Top Academic Honor Earned By Alejandro Canizares
June 15, 2005
Arizona State men's golfer Alejandro Canizares has been named a first-team ESPN The Magazine Academic At-Large All-American. The 14-person squad was selected by Sports Information Directors across the nation and includes athletes from gymnastics, golf, rifle, tennis, ice hockey, swimming and diving, fencing, wrestling, lacrosse and skiing.
Canizares was named a third-team PING All-American after a junior season that saw him win three tournaments and earn Pac-10 Player of the Year.The native of Spain has a 3.91 grade point average through the spring semester of 2005 and was a first-team Pac-10 All-Academic selection.
He won the 2003 NCAA championship as a freshman and finished the 2004-2005 season with a 71.65 stroke average in 14 tournaments, which tied for the 10th-best scoring average in ASU history, and added five top-10 finishes. He earned 2005 Pac-10 Player of the Year honors, joining an impressive list of Sun Devils who have won the honor including Scott Watkins (1979 co-player of the year), Dan Forsman (1981 co-player of the year), Billy Mayfair (1987), three-time NCAA champion Phil Mickelson (1990, 1991 and 1992), 1993 NCAA Champion Todd Demsey (1994), three-time Pac-10 champion Paul Casey (2000) and 2000 U.S. Amateur champion Jeff Quinney (2001 co-player of the year).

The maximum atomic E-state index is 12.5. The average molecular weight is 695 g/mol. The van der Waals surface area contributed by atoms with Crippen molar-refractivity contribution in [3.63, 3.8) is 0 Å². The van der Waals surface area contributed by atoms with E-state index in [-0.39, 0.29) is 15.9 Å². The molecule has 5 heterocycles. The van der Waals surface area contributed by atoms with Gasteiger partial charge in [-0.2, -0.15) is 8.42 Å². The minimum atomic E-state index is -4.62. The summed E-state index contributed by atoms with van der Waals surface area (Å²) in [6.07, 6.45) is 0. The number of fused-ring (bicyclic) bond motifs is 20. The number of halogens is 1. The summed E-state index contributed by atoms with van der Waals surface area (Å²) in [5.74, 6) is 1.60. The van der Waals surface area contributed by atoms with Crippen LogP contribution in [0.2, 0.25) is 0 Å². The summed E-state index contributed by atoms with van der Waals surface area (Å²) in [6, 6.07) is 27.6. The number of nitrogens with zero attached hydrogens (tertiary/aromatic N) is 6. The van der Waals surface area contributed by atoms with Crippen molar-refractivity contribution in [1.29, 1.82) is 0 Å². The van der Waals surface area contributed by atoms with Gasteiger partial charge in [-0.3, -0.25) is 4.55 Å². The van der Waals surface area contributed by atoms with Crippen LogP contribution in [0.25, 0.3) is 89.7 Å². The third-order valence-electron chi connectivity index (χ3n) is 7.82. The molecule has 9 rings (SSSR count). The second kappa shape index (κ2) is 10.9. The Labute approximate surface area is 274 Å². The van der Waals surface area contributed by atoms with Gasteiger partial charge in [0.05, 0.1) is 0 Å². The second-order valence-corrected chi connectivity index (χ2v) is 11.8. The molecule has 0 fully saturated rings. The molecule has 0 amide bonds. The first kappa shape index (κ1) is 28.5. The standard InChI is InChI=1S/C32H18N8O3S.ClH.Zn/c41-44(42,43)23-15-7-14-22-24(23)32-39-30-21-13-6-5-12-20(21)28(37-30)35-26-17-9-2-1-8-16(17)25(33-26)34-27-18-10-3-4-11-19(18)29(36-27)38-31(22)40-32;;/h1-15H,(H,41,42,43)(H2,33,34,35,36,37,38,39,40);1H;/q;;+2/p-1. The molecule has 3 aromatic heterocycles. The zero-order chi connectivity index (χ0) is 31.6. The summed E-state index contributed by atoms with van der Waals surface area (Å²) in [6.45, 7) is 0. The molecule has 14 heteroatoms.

He won three tournaments in 2004-2005, with victories at the Big/Ten Pac-10 Challenge at Bandon Dunes, Ore., on Oct. 25-26, the Arizona/Ping Intercollegiate Jan. 31-Feb. 1 in Tucson and the Puerto Rico Classic Feb. 27-March 1.
He also earned first-team All-Pac-10 for the second straight year after earning second-team honors and co-Freshman of the Year in 2002-2003.
He became just the sixth freshman in NCAA history to win the individual title with his 1-under 287 in 2003 at the Karsten Creek Course in Stillwater, Okla. Canizares came back from six strokes on the final day to win the event over three-day leader Lee Williams of Auburn and shot a 77-70-71-69. It marked the toughest course on the players in 20 years, as his 287 total was the highest by a champion since another Sun Devil, Jim Carter, won the 1983 title with a 287 as well.